Title IX: Why don’t we apply it to science/math as we do to sports?
When I think of “Title IX,” I think of girls in sports in the U.S. Did you know that Title IX does not specifically state that its only impact is school sports and college athletics, despite its affiliation? I recently read an opinion piece on politicsdaily.com about how Title IX (“No person in the United States shall, on the basis of sex, be excluded from participation in, be denied the benefits of, or be subjected to discrimination under any education program or activity receiving Federal financial assistance.” from wikipedia.org) should be applied to science and math, as it does to school sports. Rita Misra, who wrote this opinion entitled “More than Sports: Title IX, Women and Science,” (parentheses are my addition) says that:
Gender differences in math and science are considered such a truism that even how a kid plays with a truck (referring to Larry Summer’s speech on how women are innately less capable in math and science) can be taken as confirmation — and not only does that steer women away from the STEM [Science, Technology, Engineering, Mathematics] disciplines as a matter of career choice, studies show that repetition of these ideas can actually cause test scores to worsen.
Gender differences in math and science may be myths, but they’re myths that have sprung out into the real world fully formed and are now tromping through our streets, setting fires, overturning cars and vandalizing park benches as they go.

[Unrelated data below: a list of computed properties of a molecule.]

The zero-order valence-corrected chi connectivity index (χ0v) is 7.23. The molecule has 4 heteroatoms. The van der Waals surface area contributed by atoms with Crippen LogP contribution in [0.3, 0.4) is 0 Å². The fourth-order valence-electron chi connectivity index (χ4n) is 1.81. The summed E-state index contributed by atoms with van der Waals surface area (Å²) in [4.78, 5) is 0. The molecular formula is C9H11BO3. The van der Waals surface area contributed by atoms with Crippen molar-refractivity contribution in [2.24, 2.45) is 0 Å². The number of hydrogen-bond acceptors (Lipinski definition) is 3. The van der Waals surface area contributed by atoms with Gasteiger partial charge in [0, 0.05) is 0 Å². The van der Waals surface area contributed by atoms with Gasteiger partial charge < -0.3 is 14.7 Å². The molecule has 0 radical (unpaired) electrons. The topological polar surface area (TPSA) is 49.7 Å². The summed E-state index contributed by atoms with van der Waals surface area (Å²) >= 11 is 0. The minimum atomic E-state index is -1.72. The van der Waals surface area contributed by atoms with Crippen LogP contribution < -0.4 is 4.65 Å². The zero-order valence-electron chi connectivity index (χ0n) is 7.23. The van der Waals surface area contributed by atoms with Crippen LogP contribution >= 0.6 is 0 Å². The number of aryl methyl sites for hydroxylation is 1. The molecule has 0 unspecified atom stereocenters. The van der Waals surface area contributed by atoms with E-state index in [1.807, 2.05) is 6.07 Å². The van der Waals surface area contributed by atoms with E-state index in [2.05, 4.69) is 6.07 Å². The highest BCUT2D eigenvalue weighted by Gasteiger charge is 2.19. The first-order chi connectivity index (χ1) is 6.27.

In fact, girls are doing just as well as boys in math, according to a study published in the journal Science. But what keeps girls avoiding math and science? “Self-confidence instilled by parents and teachers is more important for young girls learning math and science than their initial interest” says a Sciencedaily.com article. Because our culture still seems to perpetuate this myth that girls just aren’t good at math/science, the number of women choosing STEM careers still remains low. I agree with the author Misra in that:
Title IX in science and math is not going to look exactly Title IX in sports. I’d be especially reluctant to see it, for instance, be a part of the determination for which research projects do or don’t get funded. But there’s not only a space but a need for it, in terms of things like setting up mentorship programs in disciplines where the test scores may be equal but the representation is not.
I think that there should be an overhaul of Title IX. I don’t mean to “rewrite” this act but to “reinterpret” it. We know why there is little representation of women in STEM careers—so why can’t we do anything about it?
When I was in elementary school, I was told by teachers and parents that math and science were not my strong points—that I should just stick to English and social studies. Was this because I did not understand math and science, or because I was told that I did not understand math and science? Either way, I distanced myself from those areas from a very early age. Women and girls who are reading this: what were your experiences with math/science as a kid and how did that translate into your current career and if you have daughters, how do you treat your daughters with regards to math/science?
To read more about women in math and science, click here.